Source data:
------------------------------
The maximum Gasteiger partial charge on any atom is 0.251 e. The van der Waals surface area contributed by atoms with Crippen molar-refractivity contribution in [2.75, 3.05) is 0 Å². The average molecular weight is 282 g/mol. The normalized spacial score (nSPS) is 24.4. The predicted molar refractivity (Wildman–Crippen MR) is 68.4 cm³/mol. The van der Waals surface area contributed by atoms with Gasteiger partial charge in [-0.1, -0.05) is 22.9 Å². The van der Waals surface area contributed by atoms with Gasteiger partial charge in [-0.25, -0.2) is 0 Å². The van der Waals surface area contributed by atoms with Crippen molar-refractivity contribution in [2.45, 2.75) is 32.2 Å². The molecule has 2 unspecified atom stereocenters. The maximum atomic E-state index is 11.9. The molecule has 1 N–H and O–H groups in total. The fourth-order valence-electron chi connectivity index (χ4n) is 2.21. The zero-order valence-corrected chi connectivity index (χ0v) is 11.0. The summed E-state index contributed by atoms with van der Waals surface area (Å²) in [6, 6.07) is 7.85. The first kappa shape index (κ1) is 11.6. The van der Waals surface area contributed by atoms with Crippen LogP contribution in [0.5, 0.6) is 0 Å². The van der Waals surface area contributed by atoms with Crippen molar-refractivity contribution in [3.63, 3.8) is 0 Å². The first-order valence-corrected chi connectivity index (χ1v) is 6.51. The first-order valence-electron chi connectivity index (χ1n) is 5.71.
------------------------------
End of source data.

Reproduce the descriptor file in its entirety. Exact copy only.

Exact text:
The maximum Gasteiger partial charge on any atom is 0.251 e. The van der Waals surface area contributed by atoms with Crippen molar-refractivity contribution in [2.75, 3.05) is 0 Å². The average molecular weight is 282 g/mol. The normalized spacial score (nSPS) is 24.4. The predicted molar refractivity (Wildman–Crippen MR) is 68.4 cm³/mol. The van der Waals surface area contributed by atoms with Gasteiger partial charge in [-0.1, -0.05) is 22.9 Å². The van der Waals surface area contributed by atoms with Gasteiger partial charge in [-0.25, -0.2) is 0 Å². The van der Waals surface area contributed by atoms with Crippen molar-refractivity contribution in [2.45, 2.75) is 32.2 Å². The molecule has 2 unspecified atom stereocenters. The maximum atomic E-state index is 11.9. The molecule has 1 N–H and O–H groups in total. The fourth-order valence-electron chi connectivity index (χ4n) is 2.21. The zero-order valence-corrected chi connectivity index (χ0v) is 11.0. The summed E-state index contributed by atoms with van der Waals surface area (Å²) in [6, 6.07) is 7.85. The first kappa shape index (κ1) is 11.6. The van der Waals surface area contributed by atoms with Crippen LogP contribution in [0.5, 0.6) is 0 Å². The van der Waals surface area contributed by atoms with Crippen molar-refractivity contribution in [3.63, 3.8) is 0 Å². The first-order valence-corrected chi connectivity index (χ1v) is 6.51. The first-order valence-electron chi connectivity index (χ1n) is 5.71.